THURSDAY, Sept. 9, 2021 (American Heart Association News) — Pomegranates can be a little intimidating. Cutting one open requires some precision. And are they even worth the work to free all those little ruby red buds inside? Nutritionists think so.
“Pomegranates are high in dietary fiber and antioxidants,” said Penny Kris-Etherton, the Evan Pugh University Professor of Nutritional Sciences at Penn State University in University Park, Pennsylvania.
The fruit’s red color comes from plant pigments called polyphenols found in many plant-based foods that work as antioxidants in the body and help fight inflammation and aging. When you open a pomegranate, you find a bounty of red, round arils that have a sweet but tart taste. Inside each aril is a small seed. It’s OK to eat the arils as a whole or stick with the juice and spit out the seeds. But don’t eat the rind and white areas, called membranes, around the arils.
Half of a cup of arils has 72 calories, 16 grams of carbohydrates and three grams of fiber. Pomegranates also have a lot of folate, potassium and vitamin K.
Originally from Iran and India, the “jewels of autumn,” as pomegranates are called, are actually considered a berry. They grow primarily in the Mediterranean, Middle East, South Asia and parts of Arizona and California. Even long ago, pomegranates were associated with abundance, fertility and luck.
Pomegranates are believed to boost heart health, although according to the National Institutes of Health, so far research on the berry is still limited. Kris-Etherton said the antioxidant content in pomegranates could help lower inflammation and, as a result, promote healthy arteries. How pomegranates affect heart disease, however, is not known and requires further study.
A 2017 review published in Pharmacological Research of eight clinical trials showed pomegranate juice reduced systolic and diastolic blood pressure. The effect remained even when consuming pomegranate juice at different amounts. The authors concluded it “may be prudent to include this fruit juice in a heart-healthy diet.”
Results, however, are mixed on whether pomegranate juice helps lower cholesterol. Researchers in a 2019 review published in Complementary Therapies in Medicine examined 17 trials but did not find any significant effects on cholesterol. Researchers said it was hard to compare the trials because they were designed differently and did not use consistent amounts of pomegranate.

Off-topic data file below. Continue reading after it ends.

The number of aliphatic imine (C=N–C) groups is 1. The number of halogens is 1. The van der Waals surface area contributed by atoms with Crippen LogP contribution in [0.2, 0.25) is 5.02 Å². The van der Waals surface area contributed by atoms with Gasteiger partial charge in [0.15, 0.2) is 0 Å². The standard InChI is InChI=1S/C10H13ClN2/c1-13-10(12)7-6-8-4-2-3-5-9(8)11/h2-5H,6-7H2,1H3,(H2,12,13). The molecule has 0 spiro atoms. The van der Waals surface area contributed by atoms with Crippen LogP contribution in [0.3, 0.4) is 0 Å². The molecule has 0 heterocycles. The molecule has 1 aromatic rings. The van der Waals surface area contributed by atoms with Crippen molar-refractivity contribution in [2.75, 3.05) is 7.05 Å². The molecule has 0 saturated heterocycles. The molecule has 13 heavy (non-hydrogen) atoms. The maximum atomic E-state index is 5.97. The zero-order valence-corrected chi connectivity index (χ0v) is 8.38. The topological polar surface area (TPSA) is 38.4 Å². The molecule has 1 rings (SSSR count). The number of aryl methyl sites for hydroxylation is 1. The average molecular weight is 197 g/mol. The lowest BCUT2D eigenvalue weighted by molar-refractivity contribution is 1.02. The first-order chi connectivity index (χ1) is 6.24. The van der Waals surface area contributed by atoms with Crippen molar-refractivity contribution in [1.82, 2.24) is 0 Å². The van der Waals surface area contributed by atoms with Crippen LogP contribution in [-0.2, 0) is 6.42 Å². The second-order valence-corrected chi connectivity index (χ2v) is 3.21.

Keep in mind a few precautions before you go pomegranate crazy.
Because it can lower blood pressure, Kris-Etherton cautions to first check with your doctor if you take blood pressure medicine. The two together could lower blood pressure too much.
Also, pomegranates could slow the speed at which the liver breaks down some types of medicines. This includes cholesterol-lowering medication like statins. Pomegranates also may interact with the blood thinner warfarin, decreasing the blood-thinning effect and increasing the chance of clotting. To be safe, talk with a health care professional before regularly consuming pomegranate fruit or pomegranate juice.
A small number of people may experience digestive issues such as diarrhea from eating pomegranates, the National Institutes of Health reports.
Although you probably won’t eat the root, stem and peel, consuming too much of these parts of the fruit may not be safe.
For most people, pomegranates offer yet another tasty option to eat more fruit. At the store, look for pomegranates that feel heavy and have firm skin. Enjoy the fruit on its own, or add it to smoothies, soups and salads.
American Heart Association News covers heart and brain health. Not all views expressed in this story reflect the official position of the American Heart Association. Copyright is owned or held by the American Heart Association, Inc., and all rights are reserved. If you have questions or comments about this story, please email firstname.lastname@example.org.
By Vanessa Caceres
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